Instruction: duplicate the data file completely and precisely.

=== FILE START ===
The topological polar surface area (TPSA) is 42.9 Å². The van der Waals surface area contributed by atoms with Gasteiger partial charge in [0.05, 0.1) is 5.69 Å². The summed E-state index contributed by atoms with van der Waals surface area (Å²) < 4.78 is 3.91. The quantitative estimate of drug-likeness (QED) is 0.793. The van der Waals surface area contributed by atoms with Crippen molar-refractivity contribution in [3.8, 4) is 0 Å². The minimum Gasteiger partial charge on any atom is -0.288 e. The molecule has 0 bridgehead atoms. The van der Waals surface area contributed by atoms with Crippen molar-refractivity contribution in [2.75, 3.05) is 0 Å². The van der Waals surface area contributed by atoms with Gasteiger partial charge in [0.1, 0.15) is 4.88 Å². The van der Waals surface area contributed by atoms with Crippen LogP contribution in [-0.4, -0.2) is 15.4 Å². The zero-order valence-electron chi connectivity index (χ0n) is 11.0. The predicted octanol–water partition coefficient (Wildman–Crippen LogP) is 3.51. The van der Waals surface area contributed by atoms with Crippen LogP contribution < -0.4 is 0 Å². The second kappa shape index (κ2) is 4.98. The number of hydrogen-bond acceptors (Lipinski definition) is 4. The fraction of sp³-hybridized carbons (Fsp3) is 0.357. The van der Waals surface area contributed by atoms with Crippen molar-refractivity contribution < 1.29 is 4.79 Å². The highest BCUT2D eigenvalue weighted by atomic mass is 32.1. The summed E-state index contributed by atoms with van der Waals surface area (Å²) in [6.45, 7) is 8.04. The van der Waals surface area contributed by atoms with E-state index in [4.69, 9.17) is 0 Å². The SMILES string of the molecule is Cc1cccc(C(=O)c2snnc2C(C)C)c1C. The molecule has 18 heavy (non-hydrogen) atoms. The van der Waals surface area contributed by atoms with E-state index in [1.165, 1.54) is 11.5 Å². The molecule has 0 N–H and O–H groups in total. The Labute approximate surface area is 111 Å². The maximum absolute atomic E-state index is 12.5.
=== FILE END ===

The topological polar surface area (TPSA) is 42.9 Å². The van der Waals surface area contributed by atoms with Gasteiger partial charge in [0.05, 0.1) is 5.69 Å². The summed E-state index contributed by atoms with van der Waals surface area (Å²) < 4.78 is 3.91. The quantitative estimate of drug-likeness (QED) is 0.793. The van der Waals surface area contributed by atoms with Crippen molar-refractivity contribution in [3.8, 4) is 0 Å². The minimum Gasteiger partial charge on any atom is -0.288 e. The molecule has 0 bridgehead atoms. The van der Waals surface area contributed by atoms with Crippen molar-refractivity contribution in [2.75, 3.05) is 0 Å². The van der Waals surface area contributed by atoms with Gasteiger partial charge in [0.1, 0.15) is 4.88 Å². The van der Waals surface area contributed by atoms with Crippen LogP contribution in [-0.4, -0.2) is 15.4 Å². The zero-order valence-electron chi connectivity index (χ0n) is 11.0. The predicted octanol–water partition coefficient (Wildman–Crippen LogP) is 3.51. The van der Waals surface area contributed by atoms with Crippen LogP contribution < -0.4 is 0 Å². The second kappa shape index (κ2) is 4.98. The number of hydrogen-bond acceptors (Lipinski definition) is 4. The fraction of sp³-hybridized carbons (Fsp3) is 0.357. The van der Waals surface area contributed by atoms with Crippen molar-refractivity contribution < 1.29 is 4.79 Å². The highest BCUT2D eigenvalue weighted by atomic mass is 32.1. The summed E-state index contributed by atoms with van der Waals surface area (Å²) in [6.45, 7) is 8.04. The van der Waals surface area contributed by atoms with E-state index in [4.69, 9.17) is 0 Å². The SMILES string of the molecule is Cc1cccc(C(=O)c2snnc2C(C)C)c1C. The molecule has 18 heavy (non-hydrogen) atoms. The van der Waals surface area contributed by atoms with E-state index in [1.165, 1.54) is 11.5 Å². The molecule has 0 N–H and O–H groups in total. The Labute approximate surface area is 111 Å². The maximum absolute atomic E-state index is 12.5.